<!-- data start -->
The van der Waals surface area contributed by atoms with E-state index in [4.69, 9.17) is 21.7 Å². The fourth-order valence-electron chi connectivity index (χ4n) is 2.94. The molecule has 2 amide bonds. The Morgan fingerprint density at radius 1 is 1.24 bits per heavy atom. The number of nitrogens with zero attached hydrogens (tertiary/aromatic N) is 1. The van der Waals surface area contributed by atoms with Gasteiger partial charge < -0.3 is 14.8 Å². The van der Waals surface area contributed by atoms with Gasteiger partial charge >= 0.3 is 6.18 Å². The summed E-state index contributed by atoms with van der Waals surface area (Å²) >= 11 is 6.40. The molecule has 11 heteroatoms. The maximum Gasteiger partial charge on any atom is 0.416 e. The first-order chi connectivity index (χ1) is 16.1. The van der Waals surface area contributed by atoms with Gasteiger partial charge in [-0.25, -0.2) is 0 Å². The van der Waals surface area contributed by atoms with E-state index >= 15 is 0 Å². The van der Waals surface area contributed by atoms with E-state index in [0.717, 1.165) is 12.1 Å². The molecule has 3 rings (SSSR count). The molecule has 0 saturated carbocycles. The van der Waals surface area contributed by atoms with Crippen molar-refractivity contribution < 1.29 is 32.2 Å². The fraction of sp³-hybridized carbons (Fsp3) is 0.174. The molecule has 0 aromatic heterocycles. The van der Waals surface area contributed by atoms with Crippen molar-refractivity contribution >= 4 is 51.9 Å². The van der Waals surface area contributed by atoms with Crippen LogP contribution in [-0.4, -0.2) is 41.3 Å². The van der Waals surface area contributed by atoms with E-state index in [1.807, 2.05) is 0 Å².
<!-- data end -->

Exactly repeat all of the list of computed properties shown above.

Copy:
The van der Waals surface area contributed by atoms with E-state index in [4.69, 9.17) is 21.7 Å². The fourth-order valence-electron chi connectivity index (χ4n) is 2.94. The molecule has 2 amide bonds. The Morgan fingerprint density at radius 1 is 1.24 bits per heavy atom. The number of nitrogens with zero attached hydrogens (tertiary/aromatic N) is 1. The van der Waals surface area contributed by atoms with Gasteiger partial charge < -0.3 is 14.8 Å². The van der Waals surface area contributed by atoms with Gasteiger partial charge >= 0.3 is 6.18 Å². The summed E-state index contributed by atoms with van der Waals surface area (Å²) >= 11 is 6.40. The molecule has 11 heteroatoms. The maximum Gasteiger partial charge on any atom is 0.416 e. The first-order chi connectivity index (χ1) is 16.1. The van der Waals surface area contributed by atoms with Gasteiger partial charge in [-0.25, -0.2) is 0 Å². The van der Waals surface area contributed by atoms with E-state index >= 15 is 0 Å². The van der Waals surface area contributed by atoms with E-state index in [0.717, 1.165) is 12.1 Å². The molecule has 3 rings (SSSR count). The molecule has 0 saturated carbocycles. The van der Waals surface area contributed by atoms with Crippen molar-refractivity contribution < 1.29 is 32.2 Å². The fraction of sp³-hybridized carbons (Fsp3) is 0.174. The molecule has 0 aromatic heterocycles. The van der Waals surface area contributed by atoms with Crippen molar-refractivity contribution >= 4 is 51.9 Å². The van der Waals surface area contributed by atoms with Crippen LogP contribution in [-0.4, -0.2) is 41.3 Å². The van der Waals surface area contributed by atoms with E-state index in [1.807, 2.05) is 0 Å².